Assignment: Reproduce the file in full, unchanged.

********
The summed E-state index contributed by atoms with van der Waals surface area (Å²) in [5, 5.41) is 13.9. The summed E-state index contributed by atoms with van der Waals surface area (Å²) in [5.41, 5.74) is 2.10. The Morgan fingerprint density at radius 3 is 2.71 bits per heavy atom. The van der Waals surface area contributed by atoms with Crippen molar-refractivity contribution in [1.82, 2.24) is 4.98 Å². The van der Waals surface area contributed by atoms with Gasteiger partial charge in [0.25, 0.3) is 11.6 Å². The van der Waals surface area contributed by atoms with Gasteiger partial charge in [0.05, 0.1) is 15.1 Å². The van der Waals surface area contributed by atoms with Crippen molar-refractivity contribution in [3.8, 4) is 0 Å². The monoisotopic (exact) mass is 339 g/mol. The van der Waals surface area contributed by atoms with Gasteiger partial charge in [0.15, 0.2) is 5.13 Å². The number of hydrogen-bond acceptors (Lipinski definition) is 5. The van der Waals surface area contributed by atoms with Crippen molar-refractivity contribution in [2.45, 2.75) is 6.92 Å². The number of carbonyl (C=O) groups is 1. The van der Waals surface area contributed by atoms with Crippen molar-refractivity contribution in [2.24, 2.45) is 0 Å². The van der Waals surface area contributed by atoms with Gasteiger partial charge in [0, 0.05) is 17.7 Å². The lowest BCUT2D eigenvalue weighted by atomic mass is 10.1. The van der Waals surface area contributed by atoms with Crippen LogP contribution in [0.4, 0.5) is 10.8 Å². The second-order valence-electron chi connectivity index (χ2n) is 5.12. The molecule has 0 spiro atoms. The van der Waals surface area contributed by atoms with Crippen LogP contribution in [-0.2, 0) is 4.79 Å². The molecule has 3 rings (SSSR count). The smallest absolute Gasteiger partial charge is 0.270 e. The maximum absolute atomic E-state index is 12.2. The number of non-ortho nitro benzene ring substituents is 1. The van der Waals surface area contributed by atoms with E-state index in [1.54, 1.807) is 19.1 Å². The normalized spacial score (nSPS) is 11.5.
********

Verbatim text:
The summed E-state index contributed by atoms with van der Waals surface area (Å²) in [5, 5.41) is 13.9. The summed E-state index contributed by atoms with van der Waals surface area (Å²) in [5.41, 5.74) is 2.10. The Morgan fingerprint density at radius 3 is 2.71 bits per heavy atom. The van der Waals surface area contributed by atoms with Crippen molar-refractivity contribution in [1.82, 2.24) is 4.98 Å². The van der Waals surface area contributed by atoms with Gasteiger partial charge in [0.25, 0.3) is 11.6 Å². The van der Waals surface area contributed by atoms with Gasteiger partial charge in [0.05, 0.1) is 15.1 Å². The van der Waals surface area contributed by atoms with Crippen molar-refractivity contribution in [3.8, 4) is 0 Å². The monoisotopic (exact) mass is 339 g/mol. The van der Waals surface area contributed by atoms with Gasteiger partial charge in [0.15, 0.2) is 5.13 Å². The number of hydrogen-bond acceptors (Lipinski definition) is 5. The van der Waals surface area contributed by atoms with Crippen molar-refractivity contribution in [2.45, 2.75) is 6.92 Å². The number of carbonyl (C=O) groups is 1. The van der Waals surface area contributed by atoms with Crippen molar-refractivity contribution in [2.24, 2.45) is 0 Å². The van der Waals surface area contributed by atoms with Gasteiger partial charge in [0, 0.05) is 17.7 Å². The lowest BCUT2D eigenvalue weighted by atomic mass is 10.1. The van der Waals surface area contributed by atoms with Crippen LogP contribution in [0.4, 0.5) is 10.8 Å². The second-order valence-electron chi connectivity index (χ2n) is 5.12. The molecule has 0 spiro atoms. The van der Waals surface area contributed by atoms with Crippen LogP contribution in [-0.2, 0) is 4.79 Å². The molecule has 3 rings (SSSR count). The smallest absolute Gasteiger partial charge is 0.270 e. The maximum absolute atomic E-state index is 12.2. The number of non-ortho nitro benzene ring substituents is 1. The van der Waals surface area contributed by atoms with E-state index in [1.54, 1.807) is 19.1 Å². The normalized spacial score (nSPS) is 11.5.